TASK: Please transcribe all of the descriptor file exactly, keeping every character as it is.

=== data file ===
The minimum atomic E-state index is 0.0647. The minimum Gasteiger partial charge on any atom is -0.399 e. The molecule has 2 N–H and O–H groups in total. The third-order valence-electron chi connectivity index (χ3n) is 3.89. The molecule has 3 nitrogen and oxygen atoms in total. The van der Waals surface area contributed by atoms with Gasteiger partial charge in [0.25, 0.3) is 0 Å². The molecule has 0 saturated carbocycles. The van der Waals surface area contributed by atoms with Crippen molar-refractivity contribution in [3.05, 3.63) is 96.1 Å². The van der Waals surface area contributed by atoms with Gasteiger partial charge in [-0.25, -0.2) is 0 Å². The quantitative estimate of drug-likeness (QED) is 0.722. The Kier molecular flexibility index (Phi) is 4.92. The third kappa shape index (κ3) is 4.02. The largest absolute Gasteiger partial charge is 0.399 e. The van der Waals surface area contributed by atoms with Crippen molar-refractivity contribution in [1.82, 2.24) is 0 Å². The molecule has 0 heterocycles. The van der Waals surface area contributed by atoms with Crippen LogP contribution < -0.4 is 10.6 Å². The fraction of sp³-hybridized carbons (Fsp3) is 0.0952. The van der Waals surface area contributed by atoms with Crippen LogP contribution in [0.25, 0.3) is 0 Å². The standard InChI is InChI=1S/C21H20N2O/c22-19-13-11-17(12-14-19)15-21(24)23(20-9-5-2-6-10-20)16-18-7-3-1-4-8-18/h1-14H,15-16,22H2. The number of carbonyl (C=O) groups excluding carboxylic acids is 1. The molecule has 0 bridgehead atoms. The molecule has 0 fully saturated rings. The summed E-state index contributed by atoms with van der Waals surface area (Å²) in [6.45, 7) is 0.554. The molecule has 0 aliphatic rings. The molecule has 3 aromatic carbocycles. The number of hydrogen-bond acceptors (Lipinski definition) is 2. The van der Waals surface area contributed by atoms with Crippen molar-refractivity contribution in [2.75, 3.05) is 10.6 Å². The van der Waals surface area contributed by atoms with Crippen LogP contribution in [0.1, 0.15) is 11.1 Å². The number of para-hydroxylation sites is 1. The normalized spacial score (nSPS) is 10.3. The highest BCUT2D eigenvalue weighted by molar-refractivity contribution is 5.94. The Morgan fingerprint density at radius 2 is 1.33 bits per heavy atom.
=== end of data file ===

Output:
The minimum atomic E-state index is 0.0647. The minimum Gasteiger partial charge on any atom is -0.399 e. The molecule has 2 N–H and O–H groups in total. The third-order valence-electron chi connectivity index (χ3n) is 3.89. The molecule has 3 nitrogen and oxygen atoms in total. The van der Waals surface area contributed by atoms with Gasteiger partial charge in [0.25, 0.3) is 0 Å². The molecule has 0 saturated carbocycles. The van der Waals surface area contributed by atoms with Crippen molar-refractivity contribution in [3.05, 3.63) is 96.1 Å². The van der Waals surface area contributed by atoms with Gasteiger partial charge in [-0.25, -0.2) is 0 Å². The quantitative estimate of drug-likeness (QED) is 0.722. The Kier molecular flexibility index (Phi) is 4.92. The third kappa shape index (κ3) is 4.02. The largest absolute Gasteiger partial charge is 0.399 e. The van der Waals surface area contributed by atoms with Crippen molar-refractivity contribution in [1.82, 2.24) is 0 Å². The molecule has 0 heterocycles. The van der Waals surface area contributed by atoms with Crippen LogP contribution < -0.4 is 10.6 Å². The fraction of sp³-hybridized carbons (Fsp3) is 0.0952. The van der Waals surface area contributed by atoms with Crippen LogP contribution in [0.25, 0.3) is 0 Å². The standard InChI is InChI=1S/C21H20N2O/c22-19-13-11-17(12-14-19)15-21(24)23(20-9-5-2-6-10-20)16-18-7-3-1-4-8-18/h1-14H,15-16,22H2. The number of carbonyl (C=O) groups excluding carboxylic acids is 1. The molecule has 0 bridgehead atoms. The molecule has 0 fully saturated rings. The summed E-state index contributed by atoms with van der Waals surface area (Å²) in [6.45, 7) is 0.554. The molecule has 0 aliphatic rings. The molecule has 3 aromatic carbocycles. The number of hydrogen-bond acceptors (Lipinski definition) is 2. The van der Waals surface area contributed by atoms with Crippen molar-refractivity contribution in [2.75, 3.05) is 10.6 Å². The van der Waals surface area contributed by atoms with Crippen LogP contribution in [0.1, 0.15) is 11.1 Å². The number of para-hydroxylation sites is 1. The normalized spacial score (nSPS) is 10.3. The highest BCUT2D eigenvalue weighted by molar-refractivity contribution is 5.94. The Morgan fingerprint density at radius 2 is 1.33 bits per heavy atom.